Since 9/11, and more broadly since the eruption of Islamic terror as a significant phenomenon in the past few decades, the media has attempted to impart to the general public information about Islam. Unfortunately, the media just plain sucks. Consider this article, Do Business and Islam Mix? Ask Him. "Him" refers to Aga Khan IV. The article suggests that he is the leader of the Ismaili Muslims, but more properly he is leader of about half the Ismaili Muslims in the world, the Nizari branch. For a detailed exposition of the multitudinous sects of Ismailis I recommend Mullahs on the Mainframe: Islam and Modernity Among the Daudi Bohras. Though focused on the Daudi Bohra sect, there is a detailed history in the first third of the book which relates how Ismaili sects differ from each other, other Shia, and Sunni Islam. The distinctiveness of Ismaili Islam is important to emphasize: to simplify they are the Shia of the Shia, a minority within the minority. Additionally, the Nizari Ismaili in the West have been very keen to acculturate to the norms of the surrounding population, even more so than other Ismaili groups, who remain more distinctive and recognizably "Muslim." So you have here a situation where the leader of a small sect of Muslims is held up as an Islamic exemplar from which we can learn about the faith. Though I do not deny that the Nizaris are Muslims, I think it must be emphasized that on a character-by-character basis of comparison they are very distinctive and peculiar as Muslims go. It is a fact that many Sunnis will even reject that Ismailis are Muslims at all (though with far less force than against the Ahmadiyya sect). As an analogy, imagine that the leader of the Seventh Day Adventists was being treated as a seminal and fundamental authority within Christianity. Finally, the article states that the Aga Khan is a "moderate Muslim." Moderate implies that someone is within the broad middle central tendency of a distribution, and that is simply not correct in the case of the Aga Khan and his followers. They lay at a tail. The mainstream media isn't really biased as much as it is mediocre, forgive them for they know not what they write, but also remember to be very cautious when they take any steps away from first order reportage.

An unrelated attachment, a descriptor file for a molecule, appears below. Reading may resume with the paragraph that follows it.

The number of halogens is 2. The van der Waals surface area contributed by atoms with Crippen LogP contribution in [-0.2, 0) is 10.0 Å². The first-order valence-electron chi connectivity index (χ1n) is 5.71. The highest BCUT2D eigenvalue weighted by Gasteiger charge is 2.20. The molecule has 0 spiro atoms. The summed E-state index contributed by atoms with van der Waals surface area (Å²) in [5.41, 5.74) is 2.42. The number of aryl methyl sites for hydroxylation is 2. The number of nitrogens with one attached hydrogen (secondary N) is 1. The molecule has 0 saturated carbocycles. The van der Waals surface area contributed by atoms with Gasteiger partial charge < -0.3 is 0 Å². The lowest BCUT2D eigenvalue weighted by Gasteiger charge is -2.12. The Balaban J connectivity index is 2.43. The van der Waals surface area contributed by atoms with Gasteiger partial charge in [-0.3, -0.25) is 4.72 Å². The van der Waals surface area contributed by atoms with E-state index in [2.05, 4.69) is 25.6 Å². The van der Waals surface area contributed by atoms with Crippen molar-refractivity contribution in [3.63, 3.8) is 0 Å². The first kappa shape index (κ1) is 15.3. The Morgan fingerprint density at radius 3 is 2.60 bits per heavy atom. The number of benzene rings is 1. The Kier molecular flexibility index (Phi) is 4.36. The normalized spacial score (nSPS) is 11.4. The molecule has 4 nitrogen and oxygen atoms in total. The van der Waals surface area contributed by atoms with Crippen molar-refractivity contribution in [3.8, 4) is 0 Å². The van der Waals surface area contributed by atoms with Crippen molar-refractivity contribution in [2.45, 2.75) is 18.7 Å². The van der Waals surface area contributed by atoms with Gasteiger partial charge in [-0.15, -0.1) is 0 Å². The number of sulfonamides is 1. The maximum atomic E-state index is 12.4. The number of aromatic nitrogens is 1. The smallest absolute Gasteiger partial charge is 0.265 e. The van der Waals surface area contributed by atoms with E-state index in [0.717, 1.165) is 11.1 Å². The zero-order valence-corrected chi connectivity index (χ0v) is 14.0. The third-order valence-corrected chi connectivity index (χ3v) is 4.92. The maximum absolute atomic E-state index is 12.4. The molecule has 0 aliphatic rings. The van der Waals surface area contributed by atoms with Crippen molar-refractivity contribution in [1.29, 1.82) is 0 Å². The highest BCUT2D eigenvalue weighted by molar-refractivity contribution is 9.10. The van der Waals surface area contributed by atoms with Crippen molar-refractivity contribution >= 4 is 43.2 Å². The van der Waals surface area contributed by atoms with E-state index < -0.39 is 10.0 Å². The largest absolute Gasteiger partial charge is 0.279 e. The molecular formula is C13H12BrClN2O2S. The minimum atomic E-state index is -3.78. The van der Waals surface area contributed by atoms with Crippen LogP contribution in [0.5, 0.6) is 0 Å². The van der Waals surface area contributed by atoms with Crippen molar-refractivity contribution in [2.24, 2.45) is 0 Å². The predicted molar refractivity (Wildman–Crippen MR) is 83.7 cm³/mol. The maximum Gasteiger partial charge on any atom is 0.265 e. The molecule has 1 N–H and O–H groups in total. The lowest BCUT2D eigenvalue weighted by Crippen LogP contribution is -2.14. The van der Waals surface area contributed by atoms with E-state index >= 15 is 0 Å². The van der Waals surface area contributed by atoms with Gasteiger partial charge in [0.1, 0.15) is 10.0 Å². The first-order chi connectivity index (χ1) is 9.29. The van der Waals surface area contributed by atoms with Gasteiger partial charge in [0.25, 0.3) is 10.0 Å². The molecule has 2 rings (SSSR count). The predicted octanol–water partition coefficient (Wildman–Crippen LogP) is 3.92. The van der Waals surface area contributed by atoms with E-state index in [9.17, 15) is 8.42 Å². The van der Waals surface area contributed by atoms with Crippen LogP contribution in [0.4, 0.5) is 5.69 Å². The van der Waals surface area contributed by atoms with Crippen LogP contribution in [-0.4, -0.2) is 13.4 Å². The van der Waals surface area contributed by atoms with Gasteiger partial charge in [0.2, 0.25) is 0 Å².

Friday, June 15, 2007

Russia's army majority Muslim in 2015?   posted by Razib @ 6/15/2007 11:44:00 AM

I am a bit tardy with my second part of my review of God's Contintent, Christianity, Islam and Europe's Religious Crisis. There are some other things I have to take care of, and the previous post, though fruitful, took a lot of my time in terms of moderation (once the post went off the front page I didn't keep track of it and it seems more ignorant and/or low IQ people started commenting). But, yesterday someone made the comment that they'd read that the Russian army was going to be majority Muslim by 2015. I deleted the comment since it seemed such an implausible assertion and it really served no use to me. That being said, I decided to google this assertion and came up with Daniel Pipes' post. Now, I don't know about you, but a lot of the "data" seems to be basically hand waving. For example, compare & contrast: